Then there is the famous post office MIP. Again a fixed income plan used by a great number of people till today. Till sometime back the product was very attractive but not anymore.

I think we should add these also in the list.

Last edited by pgupta : 26th October 2015 at 22:55.
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Old 27th October 2015, 19:17   #7
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Default Re: The Fixed Income Products Thread

Honestly speaking, investing in the debt market is a lot more complicated that investing in equities. If you will recollect, the sub prime crisis in the USA was triggered by a debt instrument, viz. the securitsed home loans that were not of investment grade.

And unlike the equities market where diversified large cap mutual funds frequently out perform the broader market indices like the Sensex and the Nifty. over a period of time, this is not the case with debt market mutual funds.

Unless one has a very clear understanding of macro economics coupled with regular monitoring of credit rating of the underlying investments, the risk reward ratio is skewed against the ordinary investor who chooses to enter through debt mutual funds.

The recent Amtek Auto episode where a two JP Morgan Schemes took huge hits is a case worth recalling when considering investing in the debt market.
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Old 15th December 2015, 22:00   #8
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Default Re: The Fixed Income Products Thread

Hello,

NHAI has come out with tax free bonds which opened up for subscription today. It is a pretty large issue compared to some of the earlier TFB issues and hence has good chances of allocation (as per online reviews). You could read more about the bond details on economictimes and livemint.

The NHAI issue has two series of 10- and 15-year tenures which offer 7.39% and 7.60% a year, respectively, for retail investors.

While me and some colleagues were discussing about the idea to invest in these bonds, one of them pitched for PPF and said that it might be better to invest in PPF versus the bonds since the interest is compounded and the principal amount is also exempt from tax every year. We could not arrive at a final conclusion on which is better over the other so I decided to turn to my faithful TBHP community and seek advice from folks here.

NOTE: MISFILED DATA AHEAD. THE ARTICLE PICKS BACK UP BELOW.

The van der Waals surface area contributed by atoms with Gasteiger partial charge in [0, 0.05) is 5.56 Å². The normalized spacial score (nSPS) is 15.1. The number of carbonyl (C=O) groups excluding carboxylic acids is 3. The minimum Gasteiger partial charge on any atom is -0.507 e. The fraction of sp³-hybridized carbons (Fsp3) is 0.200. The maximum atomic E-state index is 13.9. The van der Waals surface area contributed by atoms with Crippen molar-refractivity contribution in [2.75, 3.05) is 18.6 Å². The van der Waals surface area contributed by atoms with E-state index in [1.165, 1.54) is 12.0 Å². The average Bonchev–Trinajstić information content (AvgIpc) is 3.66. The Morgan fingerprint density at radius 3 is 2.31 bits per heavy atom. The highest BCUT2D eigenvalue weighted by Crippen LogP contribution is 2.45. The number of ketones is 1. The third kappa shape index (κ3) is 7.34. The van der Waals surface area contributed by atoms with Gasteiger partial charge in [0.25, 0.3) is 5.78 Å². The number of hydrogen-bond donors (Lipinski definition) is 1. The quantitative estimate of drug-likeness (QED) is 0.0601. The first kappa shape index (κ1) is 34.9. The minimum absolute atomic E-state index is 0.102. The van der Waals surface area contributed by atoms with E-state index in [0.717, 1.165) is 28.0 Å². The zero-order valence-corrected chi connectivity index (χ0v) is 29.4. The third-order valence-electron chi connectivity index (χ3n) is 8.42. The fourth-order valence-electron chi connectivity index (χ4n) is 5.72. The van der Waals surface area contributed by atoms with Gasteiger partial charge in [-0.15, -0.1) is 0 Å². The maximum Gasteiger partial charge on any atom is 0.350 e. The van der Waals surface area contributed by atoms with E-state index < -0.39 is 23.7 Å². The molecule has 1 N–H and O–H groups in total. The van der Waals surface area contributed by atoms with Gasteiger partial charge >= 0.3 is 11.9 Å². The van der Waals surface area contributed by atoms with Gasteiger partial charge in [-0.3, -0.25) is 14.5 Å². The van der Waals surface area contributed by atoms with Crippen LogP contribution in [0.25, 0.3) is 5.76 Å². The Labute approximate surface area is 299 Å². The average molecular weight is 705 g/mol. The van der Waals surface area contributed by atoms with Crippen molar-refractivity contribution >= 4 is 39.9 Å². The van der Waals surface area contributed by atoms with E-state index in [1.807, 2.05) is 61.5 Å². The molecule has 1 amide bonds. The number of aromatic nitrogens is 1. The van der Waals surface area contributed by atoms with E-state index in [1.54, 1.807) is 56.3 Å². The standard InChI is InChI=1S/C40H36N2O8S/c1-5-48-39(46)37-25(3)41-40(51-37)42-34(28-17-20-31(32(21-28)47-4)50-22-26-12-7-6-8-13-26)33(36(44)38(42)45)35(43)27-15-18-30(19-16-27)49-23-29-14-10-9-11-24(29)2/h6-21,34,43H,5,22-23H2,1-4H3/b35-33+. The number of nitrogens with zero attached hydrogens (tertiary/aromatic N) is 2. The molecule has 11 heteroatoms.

Which one is better, PPF or tax free bonds? What about a middle ground, invest in bonds and every year when you get the interest, move that to your PPF account?

Please share your views.

Cheers,
S
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Old 15th December 2015, 23:28   #9
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Default Re: The Fixed Income Products Thread

Tax free bonds are trad able ... but the volumes are limited.

i.e. You ll get your money out, but it ll take a few days.

Also, although there is a technical lock in for Tax free bonds, but since they are trading on NSE/BSE, the lock-in is not actually there.

If the interest rates fall, you ll benefit a lot as you can sell your bond for a premium. If rates increase, you ll have to sell at discount if you sell.
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Old 16th December 2015, 01:49   #10
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Default PPF - A good option

PPF has liquidity issues. One can opt loan after some time but it is hardly comparable to other liquid instruments.
However for those who can hold, PPF is indeed a good option. Max investible amount is 1Lac.
Now nearly all banks operate PPF a/c. I have in ICICI which helps with private sector banking efficiency vs archaic post office of yore.

I have good experience of Company FDs of Muthoot and Sriram Transport Finance. No hassles with monthly payouts.

Right now studying exchange tradeable bonds.

My two cents..
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Old 16th December 2015, 08:09   #11
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Smile Re: The Fixed Income Products Thread

Quote:
Originally Posted by sukhoi View Post
Which one is better, PPF or tax free bonds? What about a middle ground, invest in bonds and every year when you get the interest, move that to your PPF account?
IMHO, PPF is far more better that the tax free bonds. To look at it, you can liquidate the tax free bond after the 10th year, whereas in PPF you can liquidate after the 4th year. Not entire amount though. The post tax returns of PPF is 8% + whereas tax free is less than 8%. PPF is subjected to political interference in deciding the interest rates whereas tax free bonds are not.

I have been observing the interest yields on the tax free bonds have been falling rather drastically than desired. I have L&T infrastructure bonds purchased in 2011 where interest yields are 11%